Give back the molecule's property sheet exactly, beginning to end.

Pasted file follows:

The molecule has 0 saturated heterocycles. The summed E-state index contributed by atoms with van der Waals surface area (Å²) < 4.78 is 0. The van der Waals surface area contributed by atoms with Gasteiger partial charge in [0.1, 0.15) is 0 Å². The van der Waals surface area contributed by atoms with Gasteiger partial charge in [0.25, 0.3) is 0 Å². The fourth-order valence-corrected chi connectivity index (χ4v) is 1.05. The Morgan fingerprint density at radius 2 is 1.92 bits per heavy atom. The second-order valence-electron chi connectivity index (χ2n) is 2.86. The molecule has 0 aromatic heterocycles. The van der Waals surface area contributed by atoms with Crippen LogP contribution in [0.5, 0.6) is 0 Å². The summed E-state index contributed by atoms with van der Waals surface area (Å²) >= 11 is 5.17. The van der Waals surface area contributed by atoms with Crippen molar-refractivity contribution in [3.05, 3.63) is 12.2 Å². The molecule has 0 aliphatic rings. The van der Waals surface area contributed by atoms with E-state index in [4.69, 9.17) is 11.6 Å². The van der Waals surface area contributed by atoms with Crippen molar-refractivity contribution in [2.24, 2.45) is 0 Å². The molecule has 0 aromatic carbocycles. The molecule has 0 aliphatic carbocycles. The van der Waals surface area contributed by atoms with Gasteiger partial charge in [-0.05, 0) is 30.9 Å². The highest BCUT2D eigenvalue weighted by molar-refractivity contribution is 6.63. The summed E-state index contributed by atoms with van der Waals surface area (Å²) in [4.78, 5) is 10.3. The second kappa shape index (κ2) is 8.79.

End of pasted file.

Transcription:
The molecule has 0 saturated heterocycles. The summed E-state index contributed by atoms with van der Waals surface area (Å²) < 4.78 is 0. The van der Waals surface area contributed by atoms with Gasteiger partial charge in [0.1, 0.15) is 0 Å². The van der Waals surface area contributed by atoms with Gasteiger partial charge in [0.25, 0.3) is 0 Å². The fourth-order valence-corrected chi connectivity index (χ4v) is 1.05. The Morgan fingerprint density at radius 2 is 1.92 bits per heavy atom. The second-order valence-electron chi connectivity index (χ2n) is 2.86. The molecule has 0 aromatic heterocycles. The van der Waals surface area contributed by atoms with Crippen LogP contribution in [0.5, 0.6) is 0 Å². The summed E-state index contributed by atoms with van der Waals surface area (Å²) >= 11 is 5.17. The van der Waals surface area contributed by atoms with Crippen molar-refractivity contribution in [3.05, 3.63) is 12.2 Å². The molecule has 0 aliphatic rings. The van der Waals surface area contributed by atoms with E-state index in [4.69, 9.17) is 11.6 Å². The van der Waals surface area contributed by atoms with Crippen molar-refractivity contribution in [2.24, 2.45) is 0 Å². The molecule has 0 aromatic carbocycles. The molecule has 0 aliphatic carbocycles. The van der Waals surface area contributed by atoms with Gasteiger partial charge in [-0.05, 0) is 30.9 Å². The highest BCUT2D eigenvalue weighted by molar-refractivity contribution is 6.63. The summed E-state index contributed by atoms with van der Waals surface area (Å²) in [4.78, 5) is 10.3. The second kappa shape index (κ2) is 8.79.